Proposed change rankles industry
Prime IT contractors for the Pentagon would be much less likely to use subcontractors, and Defense Department contracting options would shrink if a pricing amendment sponsored by Sen. Carl Levin (D-Mich.) is approved as part of the defense authorization legislation, industry groups charged last week.
"The unintended consequence would be a loss of business to small and midsized companies," said Olga Grkavac, executive vice president of enterprise solutions for IT industry group Information Technology Association of America. "It would be very detrimental."
After contract award, a prime contractor may engage a subcontractor whose labor rates are lower than those of the prime, Grkavac said. Levin's expected amendment would require prime contractors engaged in time-and-materials contracts with federal agencies to pass on those rates.
The amendment would restrict the Defense Department's "ability to select the best contract type to meet its mission needs, and would adversely impact prime contractor-subcontractor relationships," said Stan Soloway, president of the Professional Services Council.
PSC urged the Senate to reject the amendment, which "would inappropriately dictate the method for pricing time-and-materials and labor-hour contracts and subcontracts on defense contracts and purchases through non-defense agencies," the industry group said in a prepared statement.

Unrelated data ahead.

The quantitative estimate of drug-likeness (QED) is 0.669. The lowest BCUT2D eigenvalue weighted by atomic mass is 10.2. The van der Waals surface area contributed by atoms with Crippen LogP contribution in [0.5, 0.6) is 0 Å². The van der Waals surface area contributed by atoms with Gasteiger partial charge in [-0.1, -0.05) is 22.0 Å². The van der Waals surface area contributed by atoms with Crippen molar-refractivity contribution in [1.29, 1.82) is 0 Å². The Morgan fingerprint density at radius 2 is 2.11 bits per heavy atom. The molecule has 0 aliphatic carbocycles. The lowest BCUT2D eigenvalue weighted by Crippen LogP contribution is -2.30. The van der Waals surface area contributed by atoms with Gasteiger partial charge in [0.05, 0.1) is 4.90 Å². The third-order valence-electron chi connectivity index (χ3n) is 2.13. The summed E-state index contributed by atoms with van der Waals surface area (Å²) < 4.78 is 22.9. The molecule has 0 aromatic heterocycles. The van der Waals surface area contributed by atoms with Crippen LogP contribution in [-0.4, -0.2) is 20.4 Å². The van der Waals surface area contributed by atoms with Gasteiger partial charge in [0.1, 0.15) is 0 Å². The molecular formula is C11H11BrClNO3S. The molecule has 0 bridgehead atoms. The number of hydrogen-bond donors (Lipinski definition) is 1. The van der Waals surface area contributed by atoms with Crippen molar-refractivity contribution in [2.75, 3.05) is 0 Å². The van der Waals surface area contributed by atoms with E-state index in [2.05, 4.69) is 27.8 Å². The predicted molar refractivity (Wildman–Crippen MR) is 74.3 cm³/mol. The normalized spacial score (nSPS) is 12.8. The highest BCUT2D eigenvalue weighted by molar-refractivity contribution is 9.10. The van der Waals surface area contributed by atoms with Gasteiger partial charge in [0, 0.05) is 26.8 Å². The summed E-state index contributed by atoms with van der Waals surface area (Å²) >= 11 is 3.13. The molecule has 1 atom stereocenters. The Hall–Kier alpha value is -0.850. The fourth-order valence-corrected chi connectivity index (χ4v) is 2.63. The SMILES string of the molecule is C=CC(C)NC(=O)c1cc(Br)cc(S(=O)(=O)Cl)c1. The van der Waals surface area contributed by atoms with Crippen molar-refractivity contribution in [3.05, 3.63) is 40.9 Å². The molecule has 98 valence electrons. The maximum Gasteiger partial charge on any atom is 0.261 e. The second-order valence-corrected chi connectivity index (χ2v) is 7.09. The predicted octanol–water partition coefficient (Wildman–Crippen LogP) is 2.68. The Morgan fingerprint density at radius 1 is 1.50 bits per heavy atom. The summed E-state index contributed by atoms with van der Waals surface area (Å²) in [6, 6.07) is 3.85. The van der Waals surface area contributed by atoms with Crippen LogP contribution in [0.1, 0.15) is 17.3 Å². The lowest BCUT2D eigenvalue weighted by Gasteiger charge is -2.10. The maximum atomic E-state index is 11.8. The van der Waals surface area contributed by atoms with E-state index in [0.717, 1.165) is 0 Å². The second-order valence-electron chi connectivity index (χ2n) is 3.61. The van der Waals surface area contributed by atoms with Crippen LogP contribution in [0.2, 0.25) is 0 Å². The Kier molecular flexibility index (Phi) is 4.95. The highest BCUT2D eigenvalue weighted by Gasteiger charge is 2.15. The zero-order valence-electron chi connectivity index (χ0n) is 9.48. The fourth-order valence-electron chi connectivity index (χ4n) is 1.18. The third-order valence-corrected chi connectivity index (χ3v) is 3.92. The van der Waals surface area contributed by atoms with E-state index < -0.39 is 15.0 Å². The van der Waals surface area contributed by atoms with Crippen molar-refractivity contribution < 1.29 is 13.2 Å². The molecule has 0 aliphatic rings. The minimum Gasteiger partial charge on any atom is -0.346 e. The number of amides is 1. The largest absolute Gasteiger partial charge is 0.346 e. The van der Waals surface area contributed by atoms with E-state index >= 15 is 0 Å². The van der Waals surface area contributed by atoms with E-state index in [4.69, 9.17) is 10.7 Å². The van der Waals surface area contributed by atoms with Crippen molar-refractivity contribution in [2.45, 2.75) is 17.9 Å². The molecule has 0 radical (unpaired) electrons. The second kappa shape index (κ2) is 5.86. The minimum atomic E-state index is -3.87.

The proposed legislation is the latest dispute to arise over a contracting method that has long been controversial. The Government Accountability Office recently reported that proper surveillance of contractor performance is especially critical in time-and-materials contracts, in which services are billed on the basis of direct labor hours at fixed hourly rates, which include wages, overhead, general and administrative expenses, and profit.
ITAA said in a news release that prime contractors on time-and-materials contracts are allowed to "blend" rates of companies added to a program after the initial award, "in a manner that reflects prime contractor risk and overhead."
ITAA is urging its membership to oppose the Levin amendment.
"If this amendment goes forward, we're looking at a potential disaster for small and mid-size businesses in the federal marketplace," ITAA President Harris Miller said in a release.